Thursday, December 19, 2013

Paper Welder

Ton, Miguel, Nick, and Richard all shared their staplers and this is mine. Actually, it's a type of fastener.

This beauty crimps paper together with a fluted "weld." It is in the same vein as Richard's tab thingamajig, but with more mid-century chrome. The ever-interesting American Stationer blog has a very lengthy article about the different models of the Paper Welder

One benefit to a crimper like this is you can feed pages that have been crimped though a typewriter with ease. Staples do not always play nicely with a platen.

Tuesday, December 10, 2013

Typewriter Crafting: Making Hermes 3000 Knobs

Count yourself lucky if you own a Hermes 3000 and your knobs are in good shape  I have two of these typewriters that are in fantastic shape and all knobs, levers, and buttons are extant and operable. However, I do have one Hermes that is missing both knobs.

It's a lovely mid-body Hermes. You know the ones; pale green and white key tops. They have all the feel of the original Hermes with the extra brittle knobs. Bonus! I haven't put it out into the rotation because of the knobs. As a typer it's completely useable, but the knoblesness makes loading paper too dependent on the line spacing mechanism. So, I set out to make a new knob.

Rob made some out of wood. Very nice. I support hand-crafted lovliness. Wood would be good, but plastic...well the future is in plastics. I, however, do not have a plastics factory. Or do I?

Enter Instamorph. You may have seen it as Shapelock or (as the boffins in labs know it) Polycaprolactone; PCL. This plastic is amazing. It melts in 60 degree (140F) water and becomes a pliable putty that you can mold into a variety of shapes. Apart form the hobbyist applications, there are medical uses (drug delivery systems) that make this a very unusual material. I like it because you can make into typewriter knobs.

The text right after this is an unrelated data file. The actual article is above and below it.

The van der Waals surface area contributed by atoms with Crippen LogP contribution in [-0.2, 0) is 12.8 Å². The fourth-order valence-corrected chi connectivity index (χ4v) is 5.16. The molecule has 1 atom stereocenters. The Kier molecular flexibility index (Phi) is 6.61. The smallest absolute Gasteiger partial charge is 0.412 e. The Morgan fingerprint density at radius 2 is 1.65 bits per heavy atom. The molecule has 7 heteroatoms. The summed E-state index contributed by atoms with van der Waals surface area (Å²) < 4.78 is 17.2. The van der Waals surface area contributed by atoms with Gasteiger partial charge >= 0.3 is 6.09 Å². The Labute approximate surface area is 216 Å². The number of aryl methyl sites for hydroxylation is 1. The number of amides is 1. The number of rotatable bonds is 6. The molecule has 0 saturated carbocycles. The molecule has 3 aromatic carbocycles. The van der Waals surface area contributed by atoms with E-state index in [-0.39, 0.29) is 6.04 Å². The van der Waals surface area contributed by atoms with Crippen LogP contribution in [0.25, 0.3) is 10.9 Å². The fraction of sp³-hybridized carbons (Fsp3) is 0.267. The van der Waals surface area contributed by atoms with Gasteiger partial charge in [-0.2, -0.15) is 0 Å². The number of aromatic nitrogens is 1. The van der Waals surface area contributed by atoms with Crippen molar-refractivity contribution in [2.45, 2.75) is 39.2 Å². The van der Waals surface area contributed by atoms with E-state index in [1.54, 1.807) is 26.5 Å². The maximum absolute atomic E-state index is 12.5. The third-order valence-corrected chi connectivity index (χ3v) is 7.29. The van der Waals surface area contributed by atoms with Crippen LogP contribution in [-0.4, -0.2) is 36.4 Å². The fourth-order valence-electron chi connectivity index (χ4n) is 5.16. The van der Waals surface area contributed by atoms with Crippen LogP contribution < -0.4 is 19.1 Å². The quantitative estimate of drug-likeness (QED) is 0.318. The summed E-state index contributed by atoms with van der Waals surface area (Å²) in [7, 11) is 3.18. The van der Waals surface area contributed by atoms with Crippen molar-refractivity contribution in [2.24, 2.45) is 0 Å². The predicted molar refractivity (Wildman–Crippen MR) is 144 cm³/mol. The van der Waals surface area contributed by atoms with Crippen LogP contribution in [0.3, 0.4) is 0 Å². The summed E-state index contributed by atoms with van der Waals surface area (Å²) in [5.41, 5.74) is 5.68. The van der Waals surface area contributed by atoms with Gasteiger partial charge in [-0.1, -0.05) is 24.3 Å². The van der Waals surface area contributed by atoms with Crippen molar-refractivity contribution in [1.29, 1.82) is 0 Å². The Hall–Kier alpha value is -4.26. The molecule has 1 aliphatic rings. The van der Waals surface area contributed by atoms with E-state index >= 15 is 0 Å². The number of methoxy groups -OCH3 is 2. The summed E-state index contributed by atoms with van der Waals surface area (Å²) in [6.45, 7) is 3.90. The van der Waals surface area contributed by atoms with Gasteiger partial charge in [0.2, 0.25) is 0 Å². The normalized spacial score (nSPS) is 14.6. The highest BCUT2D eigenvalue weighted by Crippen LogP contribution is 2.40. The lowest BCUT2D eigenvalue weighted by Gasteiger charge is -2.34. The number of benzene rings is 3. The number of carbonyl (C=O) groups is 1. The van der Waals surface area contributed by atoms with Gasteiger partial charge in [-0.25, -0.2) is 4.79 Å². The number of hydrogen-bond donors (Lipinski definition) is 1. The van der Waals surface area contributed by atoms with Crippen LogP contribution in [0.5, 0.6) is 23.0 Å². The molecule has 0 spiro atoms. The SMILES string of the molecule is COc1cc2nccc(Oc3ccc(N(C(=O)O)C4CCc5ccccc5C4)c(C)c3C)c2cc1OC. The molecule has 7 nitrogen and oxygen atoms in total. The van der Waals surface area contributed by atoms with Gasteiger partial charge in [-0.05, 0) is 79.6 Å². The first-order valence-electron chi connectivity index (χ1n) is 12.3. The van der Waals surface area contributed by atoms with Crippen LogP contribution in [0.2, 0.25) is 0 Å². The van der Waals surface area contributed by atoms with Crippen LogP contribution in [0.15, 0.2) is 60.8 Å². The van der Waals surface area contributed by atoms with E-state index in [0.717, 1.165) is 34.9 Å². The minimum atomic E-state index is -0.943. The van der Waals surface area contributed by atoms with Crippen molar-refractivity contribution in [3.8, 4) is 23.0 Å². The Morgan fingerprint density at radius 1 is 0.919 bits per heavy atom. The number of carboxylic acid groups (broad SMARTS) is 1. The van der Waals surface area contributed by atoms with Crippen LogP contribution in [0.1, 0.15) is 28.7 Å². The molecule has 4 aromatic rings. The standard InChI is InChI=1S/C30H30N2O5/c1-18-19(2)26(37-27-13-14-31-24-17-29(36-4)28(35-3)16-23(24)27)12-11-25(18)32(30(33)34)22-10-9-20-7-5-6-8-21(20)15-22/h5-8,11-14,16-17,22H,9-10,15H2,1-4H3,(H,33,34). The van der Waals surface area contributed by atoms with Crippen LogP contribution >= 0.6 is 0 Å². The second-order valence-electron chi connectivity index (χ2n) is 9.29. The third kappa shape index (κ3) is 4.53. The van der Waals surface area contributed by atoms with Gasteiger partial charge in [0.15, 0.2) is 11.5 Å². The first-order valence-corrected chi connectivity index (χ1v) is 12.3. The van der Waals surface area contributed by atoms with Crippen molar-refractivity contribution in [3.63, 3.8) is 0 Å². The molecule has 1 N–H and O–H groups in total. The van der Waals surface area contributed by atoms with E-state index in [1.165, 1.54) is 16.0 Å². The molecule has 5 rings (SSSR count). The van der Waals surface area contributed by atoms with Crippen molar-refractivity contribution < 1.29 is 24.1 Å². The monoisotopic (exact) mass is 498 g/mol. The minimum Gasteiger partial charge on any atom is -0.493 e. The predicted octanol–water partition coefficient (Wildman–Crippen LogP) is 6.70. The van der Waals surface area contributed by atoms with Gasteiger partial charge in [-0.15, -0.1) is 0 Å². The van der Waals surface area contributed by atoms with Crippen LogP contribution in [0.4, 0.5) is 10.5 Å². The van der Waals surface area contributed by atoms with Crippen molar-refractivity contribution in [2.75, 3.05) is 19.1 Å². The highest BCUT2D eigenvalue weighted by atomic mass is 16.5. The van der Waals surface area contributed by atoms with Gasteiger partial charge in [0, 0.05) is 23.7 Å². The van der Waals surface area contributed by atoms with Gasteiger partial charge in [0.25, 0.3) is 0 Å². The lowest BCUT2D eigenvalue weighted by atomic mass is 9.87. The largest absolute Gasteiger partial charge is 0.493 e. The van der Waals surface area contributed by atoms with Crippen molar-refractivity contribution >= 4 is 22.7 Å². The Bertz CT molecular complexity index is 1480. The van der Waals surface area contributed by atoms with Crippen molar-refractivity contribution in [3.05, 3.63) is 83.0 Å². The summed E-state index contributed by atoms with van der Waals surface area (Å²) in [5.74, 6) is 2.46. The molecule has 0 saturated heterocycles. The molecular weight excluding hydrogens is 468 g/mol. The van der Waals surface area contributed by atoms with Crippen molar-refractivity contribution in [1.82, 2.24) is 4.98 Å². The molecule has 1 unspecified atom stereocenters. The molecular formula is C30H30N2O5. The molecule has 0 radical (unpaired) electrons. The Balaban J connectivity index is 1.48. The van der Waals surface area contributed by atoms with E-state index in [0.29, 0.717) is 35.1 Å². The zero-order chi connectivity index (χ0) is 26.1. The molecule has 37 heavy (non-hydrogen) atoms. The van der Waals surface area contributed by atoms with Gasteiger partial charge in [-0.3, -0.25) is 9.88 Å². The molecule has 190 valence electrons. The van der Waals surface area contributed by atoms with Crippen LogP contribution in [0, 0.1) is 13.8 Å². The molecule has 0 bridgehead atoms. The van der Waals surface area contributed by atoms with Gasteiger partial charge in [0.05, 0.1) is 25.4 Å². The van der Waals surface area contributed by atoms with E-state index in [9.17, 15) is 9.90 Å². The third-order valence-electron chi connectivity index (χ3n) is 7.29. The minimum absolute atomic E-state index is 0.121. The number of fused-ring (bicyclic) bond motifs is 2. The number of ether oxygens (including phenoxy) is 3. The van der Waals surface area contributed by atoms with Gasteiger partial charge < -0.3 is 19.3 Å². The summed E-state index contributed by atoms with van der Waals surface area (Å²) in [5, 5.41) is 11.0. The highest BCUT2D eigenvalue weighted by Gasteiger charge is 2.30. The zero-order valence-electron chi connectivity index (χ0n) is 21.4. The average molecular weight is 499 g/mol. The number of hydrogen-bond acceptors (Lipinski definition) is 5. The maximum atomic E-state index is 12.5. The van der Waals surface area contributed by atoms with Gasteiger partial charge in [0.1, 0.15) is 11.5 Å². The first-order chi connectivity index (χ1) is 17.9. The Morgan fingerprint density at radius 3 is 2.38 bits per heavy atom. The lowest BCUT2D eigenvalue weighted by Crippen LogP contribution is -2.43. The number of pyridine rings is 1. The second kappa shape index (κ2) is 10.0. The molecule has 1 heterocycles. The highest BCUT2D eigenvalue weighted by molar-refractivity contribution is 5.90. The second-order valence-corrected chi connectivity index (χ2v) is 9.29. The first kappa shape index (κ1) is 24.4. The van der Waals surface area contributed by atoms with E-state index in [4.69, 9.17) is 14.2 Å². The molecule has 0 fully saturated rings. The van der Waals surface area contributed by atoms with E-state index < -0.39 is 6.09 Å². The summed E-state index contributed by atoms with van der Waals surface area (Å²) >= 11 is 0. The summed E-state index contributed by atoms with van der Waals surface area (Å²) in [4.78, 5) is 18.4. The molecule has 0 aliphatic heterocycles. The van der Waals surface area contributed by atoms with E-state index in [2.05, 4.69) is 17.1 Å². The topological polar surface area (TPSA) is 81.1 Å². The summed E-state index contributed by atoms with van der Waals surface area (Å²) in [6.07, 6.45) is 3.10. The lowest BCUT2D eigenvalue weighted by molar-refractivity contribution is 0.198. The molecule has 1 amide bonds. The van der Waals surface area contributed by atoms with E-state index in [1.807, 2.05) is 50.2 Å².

I took the original mandrel from the Hermes knob and cleaned it off. I then melted some PCL according to the directions on the tub and started forming the small lump into something that resembled a typewriter knob. I worked the material over for a while trying to make a close fit to the mandrel. The material is pliable, but it can be stiff and I was having a hard time making a tight fit around the part. I then thought to form the piece slightly smaller and compression fit it into place. That worked marvelously. In the end I got this.

It is a good size, but looks a little homemade. If you have a little more time and a little more ambition you could make it look a lot better. I gave the plastic some time to cool and then attach the newly-crafted knob to the typewriter. The best thing about this plastic is that if you are unhappy with the outcome, just cut it up into little pieces and reheat it. This process can be done over and over. It's really a great/fun material to work with.

Time will yield results on the long-term durability, but I have high hopes. Instamorph (and Shapelock) are paintable. There might even be possibilities in making (or remaking) feet, keytops, and bushings; anything you might imagine. Now, there is one caveat; Instamorph is biodegradable. So that knob or foot or keytop might not last for decades, but it's perfect for fairly fast repairs.

Instamorph: (Distributed by a local company out of Scottsdale, AZ)